Organizers and supporters of Initiative 65, known as the “We Are the 74,” gathered at the State Supreme Court building to show opposition to the recent decision by the Justices to invalidate the initiative.
Supporters heard from nearly a dozen speakers including doctors, patients and those who had benefitted from the use of medical cannabis in legal states.
Organizer of “We are the 74,” Donnie Collins, was first on stage. He began stating that he started the movement because of his wife who has an autoimmune disease and chronic migraines. Collins himself is a disable veteran with several spine injuries.
He said the decision made by the Supreme Court was a letdown for those who have been fighting for medical marijuana for years. Collins said that is when he sprang back in action to organize those who were passionately frustrated with the Legislature.
“Here’s a message to our Legislators and I want to make this very clear. I am not anti-legislation, I am not anti-government. I am anti-ignore your constituents. We vote these people in,” said Collins. “There are some really good guys and gals in our Legislature and some phenomenal people on the Supreme Court. But, there are some that need to go.”
Collins said those who are pushing for medical marijuana are not “stoners”; they are professionals, doctors, business owners, teachers, parents, law enforcement officers, veterans and more.
One professional to speak was Dr. David Allen of Moss Point. He is also responsible for submitting Initiative 77 this year which would legalize the growing and use of cannabis in the state. He is a former general and cardiovascular surgeon, and is a member of the Canabinoid Research Society.
Allen told the crowd that he believes that cannabis could be the most “amazing medicine on the face of the earth.” He estimated that, if legalized, it could invalidate many pharmaceutical drugs. Allen added that many medical students are not being taught information about the benefits of this medicine and he has made it a mission to encourage medical schools to do so.
“If you don’t like cannabis, you’re not going to like the future,” said Allan.
Allen has had a history of run-ins with the law regarding marijuana with indictments for drug charges related to cultivation and possession as well as witness tampering and bribery. Allen served 14 months in jail after being accused in 2009, before Mississippi prosecutors dropped all charges in 2012.
Initiative 77 is in a holding pattern while the Secretary of State’s office interprets whether or not initiatives will move forward.
Jasmine Cochran is a Mississippi native who was living abroad teaching when she found out her father was diagnosed with stage 3 lung cancer. Her mother has also suffered from Fibromyalgia for 20 years.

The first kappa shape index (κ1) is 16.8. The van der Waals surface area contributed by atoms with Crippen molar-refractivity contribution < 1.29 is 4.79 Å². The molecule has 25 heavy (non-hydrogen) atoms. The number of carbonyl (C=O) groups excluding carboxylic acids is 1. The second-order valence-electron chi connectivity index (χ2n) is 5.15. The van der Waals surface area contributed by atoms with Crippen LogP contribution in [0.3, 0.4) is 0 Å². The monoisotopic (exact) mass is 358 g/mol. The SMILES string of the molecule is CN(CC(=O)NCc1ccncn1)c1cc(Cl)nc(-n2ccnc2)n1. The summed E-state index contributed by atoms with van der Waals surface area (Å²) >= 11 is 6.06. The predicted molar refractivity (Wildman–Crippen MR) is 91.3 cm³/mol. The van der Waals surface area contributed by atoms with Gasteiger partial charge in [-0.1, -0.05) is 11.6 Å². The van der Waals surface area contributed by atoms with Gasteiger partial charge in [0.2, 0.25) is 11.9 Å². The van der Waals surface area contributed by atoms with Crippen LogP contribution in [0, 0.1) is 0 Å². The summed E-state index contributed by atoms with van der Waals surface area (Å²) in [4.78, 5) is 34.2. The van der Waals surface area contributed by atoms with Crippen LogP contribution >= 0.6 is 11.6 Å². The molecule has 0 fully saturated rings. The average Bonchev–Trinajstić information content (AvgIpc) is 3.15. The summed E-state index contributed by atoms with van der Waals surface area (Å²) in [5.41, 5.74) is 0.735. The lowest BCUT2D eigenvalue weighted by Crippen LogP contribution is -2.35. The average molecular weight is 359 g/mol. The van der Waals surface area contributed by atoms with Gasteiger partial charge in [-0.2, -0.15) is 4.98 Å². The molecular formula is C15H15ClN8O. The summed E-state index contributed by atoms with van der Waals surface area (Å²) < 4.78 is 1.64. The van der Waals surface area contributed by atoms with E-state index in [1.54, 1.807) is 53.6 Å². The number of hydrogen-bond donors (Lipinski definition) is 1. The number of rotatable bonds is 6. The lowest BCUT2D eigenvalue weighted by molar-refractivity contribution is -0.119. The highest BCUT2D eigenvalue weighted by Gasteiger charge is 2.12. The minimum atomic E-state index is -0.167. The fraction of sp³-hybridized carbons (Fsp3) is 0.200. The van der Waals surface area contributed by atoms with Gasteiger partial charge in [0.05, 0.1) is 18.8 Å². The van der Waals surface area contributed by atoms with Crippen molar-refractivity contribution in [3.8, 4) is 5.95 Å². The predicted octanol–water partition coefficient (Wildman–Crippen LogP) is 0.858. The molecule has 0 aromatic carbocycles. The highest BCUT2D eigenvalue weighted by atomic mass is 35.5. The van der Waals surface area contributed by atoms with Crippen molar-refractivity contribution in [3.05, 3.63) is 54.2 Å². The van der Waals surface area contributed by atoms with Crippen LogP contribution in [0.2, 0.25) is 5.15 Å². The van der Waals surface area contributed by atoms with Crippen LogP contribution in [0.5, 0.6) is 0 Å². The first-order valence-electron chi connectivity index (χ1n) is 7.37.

“I’m watching my hero, a mountain of a man struggle everyday to get from point A to point B,” said Cochran. “This man is a superhero and everyday I’m watching him struggle for his dignity and we could give it to him, with a plant.”
Cochran spoke of the division in Mississippi and the diverse culture that is represented in all of the residents. She said many times Mississippi comes to the polls completely divided but on this particular issue they were largely united with a desire for a medical marijuana program. She said when she voted in November, she voted for the health of her mom and her dad. She said she is just like everyone present that day that did the same for someone they love who is sick and in pain.
Cochran asked the crowd, “How is a state with so much promise always last?” She believes the real question is how much of that is due to leadership.
“If there is no special session, I hope once again that the 74 and more than the 74, will come together next time it is time to vote, and invite you [lawmakers] to leave,” said Cochran.
Several other speakers made their way to the state on Tuesday, including former candidate for House District 37 and leader of the Mississippi Libertarian party Vicky Rose.
The group’s name comes from the 74% of Mississippians they say voted for medical marijuana in Mississippi. While 74% of Mississippians did vote for some type of medical marijuana program, it is more accurate to say that 58% voted specifically for Initiative 65 based on the tally from the November 2020 election.
The primary goal of the group, as it appears from today’s rally, is to see Initiative 65 reinstated whether through legislation or the original ballot initiative. They also hope lawmakers will rectify the initiative process in Mississippi that has now been disrupted by the Supreme Court decision. Most believe the most effective way to do that is through a special session.
Governor Tate Reeves has not been clear as to whether or not he will call a special session. Both Lt. Governor Delbert Hosemann and Speaker of the House Philip Gunn have said they would be in support of one depending on the scope of the call.